With visitors to the Sandringham expected to soar this year to mark the Queen’s Platinum Jubilee, I highly recommend they take a slight detour and drive down the pretty country road that leads to Wolferton Royal Station, the only one of its kind in the country, and the setting for my trilogy, The Royal Station Master’s Daughters.
One hundred and eleven years ago station master Harry Saward described why it was so special and cited the many royals and leading figures of the day who stepped foot on the rural Norfolk platform. Even a circus was transported to Wolfteron by rail en route to Sandringham for a royal birthday party celebration, with one of its elephants escaping at the station, bringing unexpected drama to the lives of Harry and his family. These are the fabulous true stories that inspired me to write The Royal Station Master’s Daughters, one that has never been told before through the eyes of Harry, his wife, Sarah, and daughters Jessie, Beatrice and Ada.
Harry could see just how special his station was. It shines through clearly in his article for the Great Eastern Railway Magazine:
“I doubt whether there is a prettier station in the United Kingdom at the present time than Wolferton. Situated at the foot of a hill, we have The Wash facing us away to the north, a fine sand cliff with pine-planted slopes to the east, Wolferton church, a prominent object to the west, and to the south, the road leading to Sandringham with banks of rhododendrons just now, as I write, in full bloom.
“Fifty years ago, Wolferton was only a little roadside station, and he would have been a bold man who prophesised that it would eventually become, from some points of view, one of the most important stations on the Great Eastern system.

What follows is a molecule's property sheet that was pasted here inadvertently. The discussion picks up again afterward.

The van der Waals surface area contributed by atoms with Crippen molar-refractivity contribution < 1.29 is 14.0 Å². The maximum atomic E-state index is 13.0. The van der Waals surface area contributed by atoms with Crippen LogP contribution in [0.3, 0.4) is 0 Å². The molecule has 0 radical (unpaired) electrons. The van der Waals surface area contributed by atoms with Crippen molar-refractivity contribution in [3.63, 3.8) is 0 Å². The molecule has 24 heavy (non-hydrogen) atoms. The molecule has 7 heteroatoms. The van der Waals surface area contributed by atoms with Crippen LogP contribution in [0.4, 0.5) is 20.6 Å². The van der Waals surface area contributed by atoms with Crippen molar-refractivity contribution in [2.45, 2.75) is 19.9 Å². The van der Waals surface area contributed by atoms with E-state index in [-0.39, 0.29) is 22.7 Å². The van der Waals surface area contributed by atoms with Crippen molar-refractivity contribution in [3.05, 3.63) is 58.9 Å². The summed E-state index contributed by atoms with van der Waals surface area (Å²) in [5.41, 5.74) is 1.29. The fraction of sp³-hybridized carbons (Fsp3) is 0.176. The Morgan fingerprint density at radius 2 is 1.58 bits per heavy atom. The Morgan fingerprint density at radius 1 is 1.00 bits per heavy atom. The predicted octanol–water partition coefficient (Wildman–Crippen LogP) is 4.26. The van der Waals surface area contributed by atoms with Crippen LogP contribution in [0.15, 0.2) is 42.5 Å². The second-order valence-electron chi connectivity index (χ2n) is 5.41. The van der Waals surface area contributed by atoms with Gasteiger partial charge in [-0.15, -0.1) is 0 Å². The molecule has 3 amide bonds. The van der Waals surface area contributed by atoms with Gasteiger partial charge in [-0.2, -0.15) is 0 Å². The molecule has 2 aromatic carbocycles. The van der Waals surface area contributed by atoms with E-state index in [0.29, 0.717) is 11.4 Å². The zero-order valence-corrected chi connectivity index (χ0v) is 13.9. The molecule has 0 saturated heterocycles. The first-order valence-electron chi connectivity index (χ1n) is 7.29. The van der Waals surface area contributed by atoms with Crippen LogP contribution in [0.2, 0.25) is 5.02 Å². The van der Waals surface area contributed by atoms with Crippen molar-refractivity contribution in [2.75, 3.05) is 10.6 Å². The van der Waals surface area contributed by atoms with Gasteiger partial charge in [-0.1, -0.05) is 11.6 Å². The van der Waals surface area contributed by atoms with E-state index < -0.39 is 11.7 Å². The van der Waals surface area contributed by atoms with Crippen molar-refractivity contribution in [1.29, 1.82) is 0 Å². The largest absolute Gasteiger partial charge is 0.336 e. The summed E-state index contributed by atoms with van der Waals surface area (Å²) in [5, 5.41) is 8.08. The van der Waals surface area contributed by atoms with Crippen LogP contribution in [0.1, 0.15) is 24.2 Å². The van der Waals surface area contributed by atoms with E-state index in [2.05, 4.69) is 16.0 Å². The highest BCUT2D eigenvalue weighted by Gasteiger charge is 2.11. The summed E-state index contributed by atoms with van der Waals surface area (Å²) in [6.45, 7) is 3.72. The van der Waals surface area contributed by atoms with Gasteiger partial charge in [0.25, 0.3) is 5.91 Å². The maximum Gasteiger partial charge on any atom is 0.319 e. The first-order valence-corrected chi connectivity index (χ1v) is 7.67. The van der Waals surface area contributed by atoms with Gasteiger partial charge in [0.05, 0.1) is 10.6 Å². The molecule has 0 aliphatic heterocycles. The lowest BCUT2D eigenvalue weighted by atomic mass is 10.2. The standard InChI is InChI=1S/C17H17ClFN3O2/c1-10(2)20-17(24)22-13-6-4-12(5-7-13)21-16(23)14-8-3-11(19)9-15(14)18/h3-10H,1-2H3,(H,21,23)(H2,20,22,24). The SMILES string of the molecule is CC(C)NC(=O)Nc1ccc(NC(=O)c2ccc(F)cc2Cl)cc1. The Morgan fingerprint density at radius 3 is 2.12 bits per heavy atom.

“The purchase of the Sandringham estate by the Prince of Wales in 1862, and his marriage in the following year, however, at once brought the station into prominence, and since then it has gradually assumed an importance unique in its association with so many exalted and distinguished persons. How many heads of state, how many men, and women too, of light and leading in statecraft, literature, science, art, religion, war and social life have stepped upon its platform! I could not, in these notes, mention a tenth of them; they are not to be numbered in hundreds since the day – March 10th 1863 – when the whole countryside turned out with great rejoicings to see their future king bring home his royal bride.”
Harry went on to say: “Since my appointment, 645 royal special trains have worked in and out of the station….”
Wolferton was clearly a great favourite with royals and their relatives who visited from Europe. No other station in the land can boast such an astounding number of royal passengers.
Today the station is a much loved home, on both sides of the platform, which I respect and am all the more grateful for the support given to me by their owners.
To read Harry’s full article click here.